Accused mass murderer Nikolas Cruz and arrested brother 'starting' fan club from jail to attract girls, prosecutor says

Zachary Cruz is being held on $500,000 bail.

During a bail hearing on Tuesday for mass shooting suspect Nikolas Cruz's brother, Zachary Cruz -- who allegedly disregarded warnings and returned Monday to skateboard on the Marjory Stoneman Douglas High School's campus -- a state prosecutor accused the brothers of "starting" a penpal or fan club to attract girls.

Sarahnell Murphy, assistant state attorney, announced the shocking revelation Tuesday after ticking the 18-year-old's prior crimes, which included "three crimes of grand theft, criminal mischief and petty theft" during 2016.

Zachary was arrested at 4:30 p.m. Monday afternoon for allegedly skateboarding through school grounds, according to the Broward Sheriff's Office arrest report.

"Most concerning is the contact he's had in jail with his brother since his incarceration," Murphy said. "He has been heard and observed discussing how popular his brother is now.

"That his face is everywhere and his name is national."

She went on to add that the brothers allegedly have been revelling in the infamy.

"There is a discussion of starting some kind of penpal or fan club and see how many girls he is capable of attracting -- referring to his brother Nikolas," Murphy said.

Nikolas stands accused of slaughtering 17 students and teachers on Valentine's Day at the Marjory Stoneman Douglas High School in Parkland, Florida.

A plea of not guilty was entered on his behalf, though his defense attorney has been willing to have him enter a guilty plea if he could be spared and serve life in prison.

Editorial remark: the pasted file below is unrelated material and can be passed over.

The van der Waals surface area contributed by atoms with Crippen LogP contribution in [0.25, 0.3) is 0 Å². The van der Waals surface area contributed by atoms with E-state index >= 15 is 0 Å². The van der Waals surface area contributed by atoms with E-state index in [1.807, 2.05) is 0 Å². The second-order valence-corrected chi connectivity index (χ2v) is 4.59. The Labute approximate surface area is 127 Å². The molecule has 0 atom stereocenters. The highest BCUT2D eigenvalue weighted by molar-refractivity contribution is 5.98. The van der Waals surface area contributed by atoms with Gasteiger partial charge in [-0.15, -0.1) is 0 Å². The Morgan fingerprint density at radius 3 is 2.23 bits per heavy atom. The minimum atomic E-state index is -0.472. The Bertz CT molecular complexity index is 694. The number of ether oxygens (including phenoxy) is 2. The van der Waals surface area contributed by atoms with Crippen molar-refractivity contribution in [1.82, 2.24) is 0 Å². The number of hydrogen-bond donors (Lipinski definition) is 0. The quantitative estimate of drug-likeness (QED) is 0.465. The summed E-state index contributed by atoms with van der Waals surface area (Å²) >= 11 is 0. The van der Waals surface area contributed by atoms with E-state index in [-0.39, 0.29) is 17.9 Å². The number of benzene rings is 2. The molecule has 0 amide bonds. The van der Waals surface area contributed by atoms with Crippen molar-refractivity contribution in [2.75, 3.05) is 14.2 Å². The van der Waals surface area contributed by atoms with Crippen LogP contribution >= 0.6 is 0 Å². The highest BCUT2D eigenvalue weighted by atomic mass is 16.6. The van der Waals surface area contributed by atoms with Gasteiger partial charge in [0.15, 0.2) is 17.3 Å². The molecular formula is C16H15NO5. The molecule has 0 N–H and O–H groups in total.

When questioned on Monday after skateboarding on the school campus, Zachary allegedly told the arresting deputy he wanted to “reflect on the school shooting and soak it in." Murphy also noted that Zachary admitted it wasn't his first time on the school grounds since being warned.

"He admitted this was not the first time he had been present on the school campus but it had been the third," Murphy added before urging the judge to notice that Zachary possessed "all the same [red] flags present as his brother [Nikolas]."

She claimed that Zachary's return an alleged third time to the same school that had been a crime scene a month ago -- despite not living in the county -- wounded an already scarred community.

"The nature of probability of intimidation and danger to these victims was demonstrated today in Broward County when the parents became aware of [Zachary's] presence on campus and many kept their children home from school today," Murphy said. "They have again been terrorized."

Joseph Kimok, who is Zachary's attorney, tried to ask that the judge release him on a "standard" $25 bond fee, which he said his client already paid.

He also claimed the state prosecutor was blaming Zachary for his older brother's alleged mass murders.

"All the requests the state just made are not for skateboarding through the school grounds," Kimok said. "Mr. Cruz, it's well documented, he lost his mother recently and he lost his brother in an unimaginable way. For the state to request $750,000 bond with all of the conditions they are requesting is simply a punishment for who he is related to."

The judge was unmoved.

Though she didn't impose $750,000 as the state prosecutor requested, she considered "the totality of circumstances" and set bail of $500,000 and a raft of restrictions.

She barred Zachary from any further contact with Nikolas, stating, "that he not have contact with his brother direct or indirect."

And should Zachary post bail, he would be mandated to wear a GPS ankle monitoring device.

The judge also forbade him from contacting anybody affiliated with Majory Stoneman Douglas High School, to keep a mile away from the school campus and 500-feet away from any other school campus or child care facility "at all times."

Cruz's home, the judge also stated, was ordered to be searched for any "guns, weapons or any ammunition." Zachary was also ordered to stay away from Broward County entirely unless it is to meet with his attorney or attend court.

ABC News' Rachel Katz contributed to this report.